We encountered Israel through its schools. The schools spanned Israeli society, and not only offered us a lens into particular sectors of society, but also addressed the growing edges of that sector. We sat in classrooms, spoke with administrators and teachers, and chatted with students. Experts – academics, politicians, journalists, musicians – offered lectures. Ours was a singular, direct encounter that ignited questions about educational vision and practice, explicit and implicit messages, and deeply divergent views of Israel’s future. 


A second critical piece of this trip were the fellows: expert educators from widely diverse arenas of Jewish education across North America. We chatted endlessly. We met with our Israeli counterparts in a day of shared learning with the Mandel School for Educational Leadership. Our collective stance of nonjudgment made it safe to probe our experiences – and to dig into biases.


As a result of this trip, I now have a starting point to untangle the complexities of engaging with children around modern Israel. I have a network that spans North America and the field of Jewish education, with faculty devoted to our success. I have new Israeli colleagues and their WhatsApp numbers, and the experiences of meeting so many Israelis – Jewish and Arab – inside me. I am grateful to my colleagues, to the faculty, and to the Mandel Foundation for this new, unfolding, insight.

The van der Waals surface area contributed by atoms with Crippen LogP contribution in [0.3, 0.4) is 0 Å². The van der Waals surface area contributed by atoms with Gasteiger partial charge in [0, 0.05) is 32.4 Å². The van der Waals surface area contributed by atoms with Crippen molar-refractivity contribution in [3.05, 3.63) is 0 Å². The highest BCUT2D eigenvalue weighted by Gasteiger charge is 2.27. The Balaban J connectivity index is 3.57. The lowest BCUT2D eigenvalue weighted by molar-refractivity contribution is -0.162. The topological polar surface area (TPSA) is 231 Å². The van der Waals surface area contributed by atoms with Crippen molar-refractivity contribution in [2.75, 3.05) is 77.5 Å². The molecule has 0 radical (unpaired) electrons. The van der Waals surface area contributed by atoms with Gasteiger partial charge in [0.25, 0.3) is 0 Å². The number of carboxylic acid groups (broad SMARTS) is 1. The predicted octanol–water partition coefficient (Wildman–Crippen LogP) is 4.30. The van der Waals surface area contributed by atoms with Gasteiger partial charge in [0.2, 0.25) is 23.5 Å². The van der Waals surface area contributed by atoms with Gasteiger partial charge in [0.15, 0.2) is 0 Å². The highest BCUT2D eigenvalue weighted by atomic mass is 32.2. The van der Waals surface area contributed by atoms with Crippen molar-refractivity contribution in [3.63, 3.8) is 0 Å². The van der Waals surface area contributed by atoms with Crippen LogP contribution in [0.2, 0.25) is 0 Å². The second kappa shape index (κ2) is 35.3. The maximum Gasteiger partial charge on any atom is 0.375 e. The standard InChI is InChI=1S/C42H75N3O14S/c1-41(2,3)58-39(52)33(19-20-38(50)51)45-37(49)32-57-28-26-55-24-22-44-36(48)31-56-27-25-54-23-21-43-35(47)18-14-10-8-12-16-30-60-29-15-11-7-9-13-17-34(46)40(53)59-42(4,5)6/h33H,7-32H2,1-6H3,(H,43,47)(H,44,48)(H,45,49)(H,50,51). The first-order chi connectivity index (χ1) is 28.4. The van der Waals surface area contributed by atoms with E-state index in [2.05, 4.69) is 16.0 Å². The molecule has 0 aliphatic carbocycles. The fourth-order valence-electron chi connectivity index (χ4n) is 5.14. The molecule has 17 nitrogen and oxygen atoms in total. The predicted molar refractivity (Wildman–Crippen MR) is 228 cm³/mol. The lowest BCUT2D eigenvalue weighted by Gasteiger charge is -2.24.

Ethan Zadoff

As my plane sat on the tarmac, ready to return home after a whirlwind eight day trip, I confronted two startling but stark realizations; first, that prior to this trip I had only a superficial understanding of the diversity of today’s Israeli society; second, this trip, more than any other trip or Israel educational experience I have taken part in, opened my eyes to the key questions and challenges that contemporary Israeli society faces in the 21st century.

The study tour took us to seven different schools and educational institutions serving different communities across the religious, ideological, and political spectrum. By spending time in classrooms with teachers and students, talking to parents, board members and other stakeholders, and learning from scholars and experts in the field, we gained insight into the educational challenges that each community must negotiate religiously, politically, socially and culturally.